Jonathan Crocker

Editorial Director | Journalist

Benicio del Toro: The Wolfman

Posted by Jonathan On February - 18 - 2010

benicio_del_toroIt’s your birthday tomorrow, right?

That’s right. I’ll be 43.

How does that feel?

Couldn’t tell the difference.

Aren’t you going to celebrate?

I’m not too keen on birthdays. Never was when I was a kid. I always got shy about that cake and the candles.

Why?

I don’t know… I get shy. Ever since I was a kid. Hopefully I’ll celebrate with some gifts. I like the gifts! But the whole surprise stuff? Whoa, don’t do that. I just feel like being a host is hard work. Sitting there and talking to everyone would be exhausting. But if the gifts are good then I’m all tongue and lash!

What should we have got you for your birthday?

I’d like maybe a Red Cam. It’s a camera. Go ahead. Can you give it to me?

We’ll talk to the boss. What’s the most expensive present you’ve given yourself?

I think it might have been a painting. It was a painting by Paul Simonon. It wasn’t that expensive, but it was… by the bass player of The Clash. He’s a great painter. I’ve been a fan of his work and while I was in London doing The Wolfman I went to see his work, got the chance to meet him and went away with a painting.

How do you think you’ve changed over the years?

Yeah, it’s different. It’s a different passion now. I know much more about movies and acting than when I was 20. I do want to explore other things in the film world.

Like what?

Tell people what to do! I usually get told what to do. I’d like to try to direct something, to tell a story. And I’d like to produce some more.

Which filmmaker would you love to work with?

It would be a dream to work with Scorsese. Silence, the film we were going to do, has been pushed back, but that’s definitely something that I’m really looking forward to. Every time I talk to him, it’s like the same as meeting with Yoda.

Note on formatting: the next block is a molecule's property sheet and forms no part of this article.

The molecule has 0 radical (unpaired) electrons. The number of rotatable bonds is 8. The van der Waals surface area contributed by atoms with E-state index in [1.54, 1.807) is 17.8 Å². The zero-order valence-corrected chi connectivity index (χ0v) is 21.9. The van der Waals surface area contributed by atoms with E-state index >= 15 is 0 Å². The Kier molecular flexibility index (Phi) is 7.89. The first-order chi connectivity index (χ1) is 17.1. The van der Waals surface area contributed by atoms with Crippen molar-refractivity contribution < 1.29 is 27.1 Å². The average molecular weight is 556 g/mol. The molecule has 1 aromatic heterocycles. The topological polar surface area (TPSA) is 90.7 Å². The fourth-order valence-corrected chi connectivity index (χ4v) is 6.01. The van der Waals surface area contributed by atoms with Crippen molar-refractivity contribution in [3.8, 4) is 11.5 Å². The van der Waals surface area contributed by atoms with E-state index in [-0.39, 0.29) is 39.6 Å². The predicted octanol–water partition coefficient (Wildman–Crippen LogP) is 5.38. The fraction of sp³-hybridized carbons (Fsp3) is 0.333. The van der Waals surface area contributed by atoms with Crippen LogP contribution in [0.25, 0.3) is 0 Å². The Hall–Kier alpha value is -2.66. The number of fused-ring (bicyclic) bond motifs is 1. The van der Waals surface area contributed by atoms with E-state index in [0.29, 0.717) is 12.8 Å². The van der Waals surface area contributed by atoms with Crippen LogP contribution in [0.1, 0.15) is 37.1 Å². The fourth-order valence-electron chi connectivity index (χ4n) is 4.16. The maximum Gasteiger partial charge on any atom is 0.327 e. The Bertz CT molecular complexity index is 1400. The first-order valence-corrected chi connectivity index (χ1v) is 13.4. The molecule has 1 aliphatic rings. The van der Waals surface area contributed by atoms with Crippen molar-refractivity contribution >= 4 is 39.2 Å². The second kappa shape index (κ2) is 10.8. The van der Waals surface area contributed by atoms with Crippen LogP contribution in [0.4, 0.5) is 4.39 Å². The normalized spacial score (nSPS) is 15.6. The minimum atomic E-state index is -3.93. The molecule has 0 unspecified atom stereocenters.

So why does an Oscar-winning actor dress up as a wolf?

As I kid, I loved watching those classic Universal horror movies like Frankenstein, The Wolf Man, Dracula, The Mummy, Creature From The Black Lagoon. Those are my earliest memory of movies.

You’ve been known as a Method actor. How do you go Method to play a werewolf?

You hope that the makeup covers you. As you put it on and you’re looking in the mirror, you start playing with the makeup, your face, what it can do. I found out that if I showed my teeth, it was scarier. The same way that if you see a dog lying there, if the dog it showing you its teeth, you’ll move away from it. So I showed my teeth as much as I could.

Was it useful that you have a very thick head of hair?

I’m hairy in the right places. Where you don’t want to get cold. It wasn’t too comfortable, but it looked cool. When you do a movie like this, the monster has to walk a thin line. He’s got to look scary but he’s got to look cool.

Did you need something lighter after playing Che Guevara?

After Che? Definitely. I needed dessert. I just felt it was probably the best way to recover. I started this movie maybe 10 weeks after I finished Che . So it was a great decompressor. Because for every choice I make in Che, there’s 10 books. For every choice in The Wolfman, I could go anywhere.

On Fear And Loathing In Las Vegas, you put on 40lbs and burned yourself with cigarettes. Do you always go that far?

It depends. If you’re gonna play a character, you better know what you’re doing, so you can make it seem believable. You take George Clooney in that TV show where he plays a doctor. He’s not a doctor, so he couldn’t perform a surgery. Well, maybe he could! I don’t know. But he made it convincing. And that’s acting.